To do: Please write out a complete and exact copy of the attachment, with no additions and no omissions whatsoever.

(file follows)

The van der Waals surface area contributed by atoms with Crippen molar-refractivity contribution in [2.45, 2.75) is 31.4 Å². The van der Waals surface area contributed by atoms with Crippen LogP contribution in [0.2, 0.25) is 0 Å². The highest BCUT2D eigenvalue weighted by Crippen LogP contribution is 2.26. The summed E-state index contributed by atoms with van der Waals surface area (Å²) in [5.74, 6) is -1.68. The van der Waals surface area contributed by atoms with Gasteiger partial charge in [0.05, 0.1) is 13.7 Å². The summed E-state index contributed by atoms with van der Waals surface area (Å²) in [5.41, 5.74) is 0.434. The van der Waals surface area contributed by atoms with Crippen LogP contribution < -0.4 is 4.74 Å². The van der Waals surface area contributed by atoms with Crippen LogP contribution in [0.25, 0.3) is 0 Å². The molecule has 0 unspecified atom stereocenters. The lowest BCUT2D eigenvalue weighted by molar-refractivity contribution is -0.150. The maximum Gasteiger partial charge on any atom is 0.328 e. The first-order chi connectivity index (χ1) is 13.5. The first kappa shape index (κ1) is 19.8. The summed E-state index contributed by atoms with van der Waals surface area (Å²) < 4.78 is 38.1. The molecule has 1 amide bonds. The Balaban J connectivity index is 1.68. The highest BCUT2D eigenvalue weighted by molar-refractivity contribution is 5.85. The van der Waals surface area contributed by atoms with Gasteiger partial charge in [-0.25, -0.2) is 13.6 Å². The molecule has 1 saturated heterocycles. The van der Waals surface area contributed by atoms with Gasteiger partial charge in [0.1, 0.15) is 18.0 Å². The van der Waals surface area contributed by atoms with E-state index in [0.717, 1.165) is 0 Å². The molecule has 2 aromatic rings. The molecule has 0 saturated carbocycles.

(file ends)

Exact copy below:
The van der Waals surface area contributed by atoms with Crippen molar-refractivity contribution in [2.45, 2.75) is 31.4 Å². The van der Waals surface area contributed by atoms with Crippen LogP contribution in [0.2, 0.25) is 0 Å². The highest BCUT2D eigenvalue weighted by Crippen LogP contribution is 2.26. The summed E-state index contributed by atoms with van der Waals surface area (Å²) in [5.74, 6) is -1.68. The van der Waals surface area contributed by atoms with Gasteiger partial charge in [0.05, 0.1) is 13.7 Å². The summed E-state index contributed by atoms with van der Waals surface area (Å²) in [5.41, 5.74) is 0.434. The van der Waals surface area contributed by atoms with Crippen LogP contribution < -0.4 is 4.74 Å². The van der Waals surface area contributed by atoms with Crippen LogP contribution in [0.25, 0.3) is 0 Å². The molecule has 0 unspecified atom stereocenters. The lowest BCUT2D eigenvalue weighted by molar-refractivity contribution is -0.150. The maximum Gasteiger partial charge on any atom is 0.328 e. The first-order chi connectivity index (χ1) is 13.5. The first kappa shape index (κ1) is 19.8. The summed E-state index contributed by atoms with van der Waals surface area (Å²) < 4.78 is 38.1. The molecule has 1 amide bonds. The Balaban J connectivity index is 1.68. The highest BCUT2D eigenvalue weighted by molar-refractivity contribution is 5.85. The van der Waals surface area contributed by atoms with Gasteiger partial charge in [-0.25, -0.2) is 13.6 Å². The molecule has 1 saturated heterocycles. The van der Waals surface area contributed by atoms with Gasteiger partial charge in [0.1, 0.15) is 18.0 Å². The van der Waals surface area contributed by atoms with E-state index in [0.717, 1.165) is 0 Å². The molecule has 2 aromatic rings. The molecule has 0 saturated carbocycles.